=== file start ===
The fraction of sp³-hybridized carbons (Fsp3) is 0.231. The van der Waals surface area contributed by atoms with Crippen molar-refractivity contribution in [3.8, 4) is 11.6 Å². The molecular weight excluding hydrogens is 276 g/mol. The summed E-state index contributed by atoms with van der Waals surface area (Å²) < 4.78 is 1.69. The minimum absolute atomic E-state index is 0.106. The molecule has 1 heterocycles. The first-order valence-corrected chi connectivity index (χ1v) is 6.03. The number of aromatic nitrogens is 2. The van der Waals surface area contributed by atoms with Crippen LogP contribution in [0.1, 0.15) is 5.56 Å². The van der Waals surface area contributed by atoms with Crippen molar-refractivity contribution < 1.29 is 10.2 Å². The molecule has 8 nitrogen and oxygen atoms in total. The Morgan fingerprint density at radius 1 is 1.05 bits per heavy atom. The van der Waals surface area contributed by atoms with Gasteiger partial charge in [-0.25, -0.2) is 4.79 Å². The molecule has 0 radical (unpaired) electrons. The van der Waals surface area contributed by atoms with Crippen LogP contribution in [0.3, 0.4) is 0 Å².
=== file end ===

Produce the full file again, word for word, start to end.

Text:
The fraction of sp³-hybridized carbons (Fsp3) is 0.231. The van der Waals surface area contributed by atoms with Crippen molar-refractivity contribution in [3.8, 4) is 11.6 Å². The molecular weight excluding hydrogens is 276 g/mol. The summed E-state index contributed by atoms with van der Waals surface area (Å²) < 4.78 is 1.69. The minimum absolute atomic E-state index is 0.106. The molecule has 1 heterocycles. The first-order valence-corrected chi connectivity index (χ1v) is 6.03. The number of aromatic nitrogens is 2. The van der Waals surface area contributed by atoms with Crippen LogP contribution in [0.1, 0.15) is 5.56 Å². The van der Waals surface area contributed by atoms with Crippen molar-refractivity contribution < 1.29 is 10.2 Å². The molecule has 8 nitrogen and oxygen atoms in total. The Morgan fingerprint density at radius 1 is 1.05 bits per heavy atom. The van der Waals surface area contributed by atoms with Gasteiger partial charge in [-0.25, -0.2) is 4.79 Å². The molecule has 0 radical (unpaired) electrons. The van der Waals surface area contributed by atoms with Crippen LogP contribution in [0.3, 0.4) is 0 Å².